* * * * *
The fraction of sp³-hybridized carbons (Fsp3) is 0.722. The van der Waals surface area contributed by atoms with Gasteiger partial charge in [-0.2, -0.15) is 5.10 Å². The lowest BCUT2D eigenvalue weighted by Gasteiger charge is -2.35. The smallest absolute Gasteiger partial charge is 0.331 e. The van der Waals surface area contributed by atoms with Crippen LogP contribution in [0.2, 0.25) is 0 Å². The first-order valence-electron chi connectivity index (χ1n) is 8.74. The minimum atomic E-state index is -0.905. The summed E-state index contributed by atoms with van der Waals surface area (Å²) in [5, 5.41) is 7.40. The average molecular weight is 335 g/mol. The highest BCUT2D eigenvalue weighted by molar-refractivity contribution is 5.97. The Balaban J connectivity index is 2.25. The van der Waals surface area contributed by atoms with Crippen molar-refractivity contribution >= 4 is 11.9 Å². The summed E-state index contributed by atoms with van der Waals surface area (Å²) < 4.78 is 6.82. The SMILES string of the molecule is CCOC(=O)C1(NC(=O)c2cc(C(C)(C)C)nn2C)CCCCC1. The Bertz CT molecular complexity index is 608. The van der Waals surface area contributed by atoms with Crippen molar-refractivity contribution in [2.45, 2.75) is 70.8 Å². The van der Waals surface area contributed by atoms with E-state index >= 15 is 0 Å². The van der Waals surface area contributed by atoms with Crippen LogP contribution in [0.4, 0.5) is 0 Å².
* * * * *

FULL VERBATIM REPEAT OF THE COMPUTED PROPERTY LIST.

The fraction of sp³-hybridized carbons (Fsp3) is 0.722. The van der Waals surface area contributed by atoms with Gasteiger partial charge in [-0.2, -0.15) is 5.10 Å². The lowest BCUT2D eigenvalue weighted by Gasteiger charge is -2.35. The smallest absolute Gasteiger partial charge is 0.331 e. The van der Waals surface area contributed by atoms with Crippen LogP contribution in [0.2, 0.25) is 0 Å². The first-order valence-electron chi connectivity index (χ1n) is 8.74. The minimum atomic E-state index is -0.905. The summed E-state index contributed by atoms with van der Waals surface area (Å²) in [5, 5.41) is 7.40. The average molecular weight is 335 g/mol. The highest BCUT2D eigenvalue weighted by molar-refractivity contribution is 5.97. The Balaban J connectivity index is 2.25. The van der Waals surface area contributed by atoms with Crippen molar-refractivity contribution >= 4 is 11.9 Å². The summed E-state index contributed by atoms with van der Waals surface area (Å²) < 4.78 is 6.82. The SMILES string of the molecule is CCOC(=O)C1(NC(=O)c2cc(C(C)(C)C)nn2C)CCCCC1. The Bertz CT molecular complexity index is 608. The van der Waals surface area contributed by atoms with Crippen molar-refractivity contribution in [2.45, 2.75) is 70.8 Å². The van der Waals surface area contributed by atoms with E-state index >= 15 is 0 Å². The van der Waals surface area contributed by atoms with Crippen LogP contribution in [0.4, 0.5) is 0 Å².